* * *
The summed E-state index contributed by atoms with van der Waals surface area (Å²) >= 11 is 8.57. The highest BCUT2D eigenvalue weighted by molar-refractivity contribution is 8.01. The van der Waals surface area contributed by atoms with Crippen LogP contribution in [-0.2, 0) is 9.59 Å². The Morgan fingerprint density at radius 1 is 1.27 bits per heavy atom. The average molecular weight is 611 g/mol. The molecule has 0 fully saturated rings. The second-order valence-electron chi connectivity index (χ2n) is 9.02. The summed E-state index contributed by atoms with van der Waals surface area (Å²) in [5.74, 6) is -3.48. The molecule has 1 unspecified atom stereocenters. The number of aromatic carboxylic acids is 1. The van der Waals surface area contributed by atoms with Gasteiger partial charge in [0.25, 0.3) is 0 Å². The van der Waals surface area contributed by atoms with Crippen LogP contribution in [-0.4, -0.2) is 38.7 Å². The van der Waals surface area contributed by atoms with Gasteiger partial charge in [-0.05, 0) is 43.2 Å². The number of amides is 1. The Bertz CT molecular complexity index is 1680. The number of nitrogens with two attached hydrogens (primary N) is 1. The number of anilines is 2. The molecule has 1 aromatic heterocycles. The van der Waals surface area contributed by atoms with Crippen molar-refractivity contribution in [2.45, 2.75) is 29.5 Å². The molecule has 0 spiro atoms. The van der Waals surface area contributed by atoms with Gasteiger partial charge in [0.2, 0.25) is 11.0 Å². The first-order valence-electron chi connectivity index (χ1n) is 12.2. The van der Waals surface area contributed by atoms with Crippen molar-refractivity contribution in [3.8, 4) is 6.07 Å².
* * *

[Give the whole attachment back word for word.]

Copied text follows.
The summed E-state index contributed by atoms with van der Waals surface area (Å²) >= 11 is 8.57. The highest BCUT2D eigenvalue weighted by molar-refractivity contribution is 8.01. The van der Waals surface area contributed by atoms with Crippen LogP contribution in [-0.2, 0) is 9.59 Å². The Morgan fingerprint density at radius 1 is 1.27 bits per heavy atom. The average molecular weight is 611 g/mol. The molecule has 0 fully saturated rings. The second-order valence-electron chi connectivity index (χ2n) is 9.02. The summed E-state index contributed by atoms with van der Waals surface area (Å²) in [5.74, 6) is -3.48. The molecule has 1 unspecified atom stereocenters. The number of aromatic carboxylic acids is 1. The van der Waals surface area contributed by atoms with Gasteiger partial charge in [0.25, 0.3) is 0 Å². The van der Waals surface area contributed by atoms with Crippen LogP contribution in [-0.4, -0.2) is 38.7 Å². The van der Waals surface area contributed by atoms with Gasteiger partial charge in [-0.05, 0) is 43.2 Å². The number of amides is 1. The Bertz CT molecular complexity index is 1680. The number of nitrogens with two attached hydrogens (primary N) is 1. The number of anilines is 2. The molecule has 1 aromatic heterocycles. The van der Waals surface area contributed by atoms with Crippen molar-refractivity contribution in [2.45, 2.75) is 29.5 Å². The molecule has 0 spiro atoms. The van der Waals surface area contributed by atoms with Gasteiger partial charge in [0.2, 0.25) is 11.0 Å². The first-order valence-electron chi connectivity index (χ1n) is 12.2. The van der Waals surface area contributed by atoms with Crippen molar-refractivity contribution in [3.8, 4) is 6.07 Å².